Pannier, panel brief Congress on importance of funding research

Pannier, panel brief Congress on importance of funding research

Calendar Icon Jul 29, 2015      Person Bust Icon By Karl Vogel     RSS Feed RSS

Angela Pannier, associate professor of biological systems engineering.
Angela Pannier, associate professor of biological systems engineering.
A quick trip to Washington in June didn’t provide Angela Pannier with much time for sight-seeing, but the associate professor of biological systems engineering said time spent was well worth the investment.

Pannier was one of six federally funded researchers from universities across the United States who were invited to be part of the Science Coalition’s Science2034 briefings on Capitol Hill. During those briefings – one each for the Senate and the House of Representatives – panel members discussed their research and the probable advancements that will be made in the next 20 years.

“This initiative allows us to talk about why we need sustained research funding and what is possible in 20 years,” Pannier said. “In most of these briefings, scientists will say ‘see what we have done.’ They didn’t want us to talk about what we have done, they wanted us to talk more about what we could do.”

Those possibilities included energy sources, finding life on other planets and medical advancements, such as Pannier’s work to make oral DNA vaccines that are easy to store, transport and administer. These types of vaccines could save millions of lives each year and help make responses to pandemics much more rapid.

In February, Pannier wrote a blog for the Science2034 web site about her multidisciplinary team – using expertise in food science, virology, mathematical models in telecommunications networking, biology of infectious diseases, working to develop vaccines that can be delivered to patients in pill form.

These pills would use replicas of genetic material from weakened or dead viruses to stimulate immune reactions. That genetic material would be embedded in a polymer found in the exoskeletons of crustaceans and encapsulated in an outer shell made from a biodegradable corn protein. The shell could be taken orally and be protected as it moves through a person’s digestive system. Once in the intestines, the shell would dissolve and the inner core of the genetic material could be absorbed by the body, prompt an immune reaction and build up future immunity to the disease.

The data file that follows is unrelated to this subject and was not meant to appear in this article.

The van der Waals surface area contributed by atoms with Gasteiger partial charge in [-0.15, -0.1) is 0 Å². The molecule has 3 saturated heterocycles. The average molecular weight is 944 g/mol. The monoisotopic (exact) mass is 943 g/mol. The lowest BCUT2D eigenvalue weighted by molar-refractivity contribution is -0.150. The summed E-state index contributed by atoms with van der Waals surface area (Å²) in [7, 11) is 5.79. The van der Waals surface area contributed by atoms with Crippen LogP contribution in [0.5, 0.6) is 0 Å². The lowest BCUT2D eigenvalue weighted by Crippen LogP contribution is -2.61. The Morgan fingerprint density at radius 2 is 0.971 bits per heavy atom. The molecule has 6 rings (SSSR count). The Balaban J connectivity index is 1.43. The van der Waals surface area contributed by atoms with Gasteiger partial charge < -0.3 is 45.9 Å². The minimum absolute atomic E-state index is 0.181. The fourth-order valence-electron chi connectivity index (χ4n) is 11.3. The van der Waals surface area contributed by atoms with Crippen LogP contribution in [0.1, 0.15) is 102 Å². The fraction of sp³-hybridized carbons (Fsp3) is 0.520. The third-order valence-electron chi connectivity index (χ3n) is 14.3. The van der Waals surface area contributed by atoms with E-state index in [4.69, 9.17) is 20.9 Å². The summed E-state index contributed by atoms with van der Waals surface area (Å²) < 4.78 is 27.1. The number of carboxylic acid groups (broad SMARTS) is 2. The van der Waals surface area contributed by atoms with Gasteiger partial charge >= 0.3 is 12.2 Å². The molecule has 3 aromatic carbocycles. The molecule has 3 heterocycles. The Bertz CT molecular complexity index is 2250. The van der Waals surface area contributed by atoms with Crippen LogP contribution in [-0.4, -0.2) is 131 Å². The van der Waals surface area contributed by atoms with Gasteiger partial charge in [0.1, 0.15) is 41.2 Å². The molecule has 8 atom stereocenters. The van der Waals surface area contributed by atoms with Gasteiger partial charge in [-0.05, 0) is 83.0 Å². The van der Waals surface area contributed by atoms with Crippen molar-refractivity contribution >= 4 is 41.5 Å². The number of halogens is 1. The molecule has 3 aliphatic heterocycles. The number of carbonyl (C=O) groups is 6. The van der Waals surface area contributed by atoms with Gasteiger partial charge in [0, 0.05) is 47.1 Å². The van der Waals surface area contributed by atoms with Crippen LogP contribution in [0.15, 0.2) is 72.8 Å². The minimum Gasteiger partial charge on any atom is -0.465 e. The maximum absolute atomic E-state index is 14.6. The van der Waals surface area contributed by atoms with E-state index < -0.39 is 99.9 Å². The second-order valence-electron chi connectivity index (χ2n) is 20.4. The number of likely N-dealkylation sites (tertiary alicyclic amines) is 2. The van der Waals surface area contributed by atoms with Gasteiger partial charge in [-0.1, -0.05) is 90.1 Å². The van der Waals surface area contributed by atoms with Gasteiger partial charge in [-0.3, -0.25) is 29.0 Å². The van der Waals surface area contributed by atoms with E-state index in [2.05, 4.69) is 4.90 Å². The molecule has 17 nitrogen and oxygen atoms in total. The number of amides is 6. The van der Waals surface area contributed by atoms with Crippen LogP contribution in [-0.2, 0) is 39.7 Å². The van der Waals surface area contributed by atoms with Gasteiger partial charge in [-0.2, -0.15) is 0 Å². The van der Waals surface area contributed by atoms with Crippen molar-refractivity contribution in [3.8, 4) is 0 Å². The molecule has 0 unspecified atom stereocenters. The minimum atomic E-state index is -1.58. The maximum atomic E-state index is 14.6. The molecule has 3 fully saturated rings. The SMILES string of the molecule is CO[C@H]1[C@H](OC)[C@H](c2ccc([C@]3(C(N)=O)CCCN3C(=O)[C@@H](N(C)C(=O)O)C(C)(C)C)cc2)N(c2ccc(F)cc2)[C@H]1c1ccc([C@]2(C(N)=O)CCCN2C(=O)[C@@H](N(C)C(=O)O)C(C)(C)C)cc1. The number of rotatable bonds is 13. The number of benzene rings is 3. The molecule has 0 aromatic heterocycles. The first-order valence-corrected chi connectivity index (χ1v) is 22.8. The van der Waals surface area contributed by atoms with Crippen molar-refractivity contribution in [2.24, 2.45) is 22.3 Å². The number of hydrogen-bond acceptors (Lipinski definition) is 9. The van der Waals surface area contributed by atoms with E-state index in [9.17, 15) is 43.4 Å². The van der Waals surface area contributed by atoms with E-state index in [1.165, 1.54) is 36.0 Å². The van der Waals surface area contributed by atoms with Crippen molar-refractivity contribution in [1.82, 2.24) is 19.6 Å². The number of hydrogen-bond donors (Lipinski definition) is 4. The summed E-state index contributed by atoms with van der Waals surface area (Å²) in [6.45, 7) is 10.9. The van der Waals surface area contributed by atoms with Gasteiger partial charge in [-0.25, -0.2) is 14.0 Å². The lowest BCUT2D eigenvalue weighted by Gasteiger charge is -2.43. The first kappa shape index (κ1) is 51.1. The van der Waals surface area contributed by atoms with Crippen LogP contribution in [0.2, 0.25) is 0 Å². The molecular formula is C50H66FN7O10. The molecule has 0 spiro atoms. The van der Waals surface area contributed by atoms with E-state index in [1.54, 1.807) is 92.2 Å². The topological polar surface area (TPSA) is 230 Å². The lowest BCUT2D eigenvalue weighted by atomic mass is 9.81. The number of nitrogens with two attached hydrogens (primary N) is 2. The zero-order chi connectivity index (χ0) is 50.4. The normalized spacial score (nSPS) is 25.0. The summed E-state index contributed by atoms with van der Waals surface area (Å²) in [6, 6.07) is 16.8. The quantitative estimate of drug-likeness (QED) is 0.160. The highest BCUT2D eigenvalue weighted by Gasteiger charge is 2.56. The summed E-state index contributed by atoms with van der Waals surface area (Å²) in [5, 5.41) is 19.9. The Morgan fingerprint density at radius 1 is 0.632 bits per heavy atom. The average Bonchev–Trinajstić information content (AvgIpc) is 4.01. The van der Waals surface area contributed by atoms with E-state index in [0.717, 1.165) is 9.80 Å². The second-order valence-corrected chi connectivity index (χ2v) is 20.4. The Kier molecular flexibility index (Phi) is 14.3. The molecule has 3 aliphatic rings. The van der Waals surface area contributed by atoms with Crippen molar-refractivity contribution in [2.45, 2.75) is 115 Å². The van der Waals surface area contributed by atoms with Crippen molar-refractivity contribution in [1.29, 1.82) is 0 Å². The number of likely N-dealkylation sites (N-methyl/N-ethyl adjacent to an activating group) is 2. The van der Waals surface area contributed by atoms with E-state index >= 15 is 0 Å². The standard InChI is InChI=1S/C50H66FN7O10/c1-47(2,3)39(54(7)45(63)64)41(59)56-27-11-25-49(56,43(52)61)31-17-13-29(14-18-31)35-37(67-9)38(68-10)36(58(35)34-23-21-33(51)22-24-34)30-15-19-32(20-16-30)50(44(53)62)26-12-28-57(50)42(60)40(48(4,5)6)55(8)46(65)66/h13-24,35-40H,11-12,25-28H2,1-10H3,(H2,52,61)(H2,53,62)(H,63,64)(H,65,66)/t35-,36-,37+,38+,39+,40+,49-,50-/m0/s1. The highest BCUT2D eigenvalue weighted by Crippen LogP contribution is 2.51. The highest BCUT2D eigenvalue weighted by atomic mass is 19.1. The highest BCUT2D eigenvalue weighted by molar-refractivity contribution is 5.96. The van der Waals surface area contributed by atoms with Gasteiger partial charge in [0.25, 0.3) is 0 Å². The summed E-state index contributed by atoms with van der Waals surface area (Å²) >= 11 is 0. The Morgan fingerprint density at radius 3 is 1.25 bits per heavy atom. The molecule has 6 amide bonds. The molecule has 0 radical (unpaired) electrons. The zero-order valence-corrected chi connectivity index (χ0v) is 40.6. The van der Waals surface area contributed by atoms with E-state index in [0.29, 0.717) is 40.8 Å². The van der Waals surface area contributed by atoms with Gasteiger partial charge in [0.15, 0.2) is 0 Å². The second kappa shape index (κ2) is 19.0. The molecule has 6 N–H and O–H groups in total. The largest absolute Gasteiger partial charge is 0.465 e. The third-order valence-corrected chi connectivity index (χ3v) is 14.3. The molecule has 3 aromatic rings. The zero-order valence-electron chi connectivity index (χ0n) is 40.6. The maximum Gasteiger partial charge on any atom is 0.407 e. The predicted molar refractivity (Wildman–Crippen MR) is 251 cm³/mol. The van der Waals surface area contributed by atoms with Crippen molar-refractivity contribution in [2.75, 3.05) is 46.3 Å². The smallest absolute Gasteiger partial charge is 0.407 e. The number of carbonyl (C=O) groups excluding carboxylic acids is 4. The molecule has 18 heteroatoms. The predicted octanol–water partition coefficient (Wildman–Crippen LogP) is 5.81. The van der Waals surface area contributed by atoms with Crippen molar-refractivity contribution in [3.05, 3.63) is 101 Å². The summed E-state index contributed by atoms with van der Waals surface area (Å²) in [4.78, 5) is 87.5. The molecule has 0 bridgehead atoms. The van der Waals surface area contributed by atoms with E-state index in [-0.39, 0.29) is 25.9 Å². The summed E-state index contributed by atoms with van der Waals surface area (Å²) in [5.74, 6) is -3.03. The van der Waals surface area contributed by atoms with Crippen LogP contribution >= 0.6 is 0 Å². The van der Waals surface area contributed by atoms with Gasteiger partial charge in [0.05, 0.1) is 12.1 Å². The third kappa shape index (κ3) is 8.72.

Collaborating with Pannier on this project are: Tadeusz Wysocki, professor of electrical and computer engineering; Amanda Ramer-Tait, assistant professor of food science and technology; and Deborah Brown, associate professor of biological sciences, all from UNL; and Paul Davis, assistant professor of biology at the University of Nebraska at Omaha.

Along with the opportunity to meet members of Nebraska’s congressional delegation, Pannier said, the briefings were opportunities to show how valuable federally funded research is to the scientific community and the world.

“It was a really nice platform to let them really see how that money is spent and how it comes back into the economy and the community – it pays for graduate students, for university employees, for supplies,” Pannier said.

“Research is going to come up with all these great things, great discoveries, but we’re also going to create a workforce. It’s nice to be able to talk about that and have a platform.”

Pannier also said it was important to remember that funding helps the panelists and scientists at UNL and all over the country do “good work.” Making breakthroughs, including with her team’s work, isn’t as likely without support.

“I think (gene-based pill vaccines) will happen in the next 20 years. They’re already approved for veterinary use, but it’s not trivial to translate that from an animal to a human model. There’s a lot of things we need to work out,” Pannier said. “I believe that we will have that by 2034, and a lot of other huge discoveries, but only with sustained federal funding and investment in our research structure.”